Pound died in 1972; Auden, who was 22 years younger, in 1973. Both writers underwent the usual posthumous dip in attention and reputation. This familar dégringolade is a mysterious process, and one which seems much more arbitrary than the longer critical haul of a century or two. For instance, shares in Elizabeth Bishop (d. 1979) are at an all-time high, helped by the timely publication of her letters; while shares in Philip Larkin (d. 1985) are at an all-time low, helped by the untimely publication of his ditto. Graham Greenes (d. 1991) are on the way down, Robert Lowells (d. 1977, with the Collected Poems coming next year) are a good buy; stock in Anthony Burgess (d. 1993) should probably be held for a year or two; Borgeses (d. 1986) will surge once the editing and republishing are sorted out; James Merrills (d. 1995) should be sold now and rebought later; Becketts (d. 1989) look a little iffy (though would-be insider-dealers should keep an eye on that biographer chap in Reading). The only reliable way for a writer to avoid this post-mortem critical lull is to die prematurely. In British university English departments there are currently more theses being written about Angela Carter (d. 1991) than about the 18th century.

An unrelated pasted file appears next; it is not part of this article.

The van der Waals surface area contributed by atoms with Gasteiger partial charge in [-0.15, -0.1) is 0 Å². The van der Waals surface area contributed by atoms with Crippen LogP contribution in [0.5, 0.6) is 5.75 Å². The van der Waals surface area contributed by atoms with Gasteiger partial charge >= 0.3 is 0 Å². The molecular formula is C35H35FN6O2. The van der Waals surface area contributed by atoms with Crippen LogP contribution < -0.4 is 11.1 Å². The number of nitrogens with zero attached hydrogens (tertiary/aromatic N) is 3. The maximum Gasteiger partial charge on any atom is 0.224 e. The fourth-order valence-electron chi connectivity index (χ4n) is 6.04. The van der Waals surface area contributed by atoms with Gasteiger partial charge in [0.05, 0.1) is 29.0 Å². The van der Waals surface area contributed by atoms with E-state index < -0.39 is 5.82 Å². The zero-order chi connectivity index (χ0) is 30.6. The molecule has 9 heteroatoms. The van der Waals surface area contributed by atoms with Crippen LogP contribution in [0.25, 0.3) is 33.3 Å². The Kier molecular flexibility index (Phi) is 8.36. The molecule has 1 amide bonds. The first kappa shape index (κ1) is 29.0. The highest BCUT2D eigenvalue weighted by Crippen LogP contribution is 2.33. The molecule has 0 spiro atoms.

LRB 16 November 1995 | PDF Download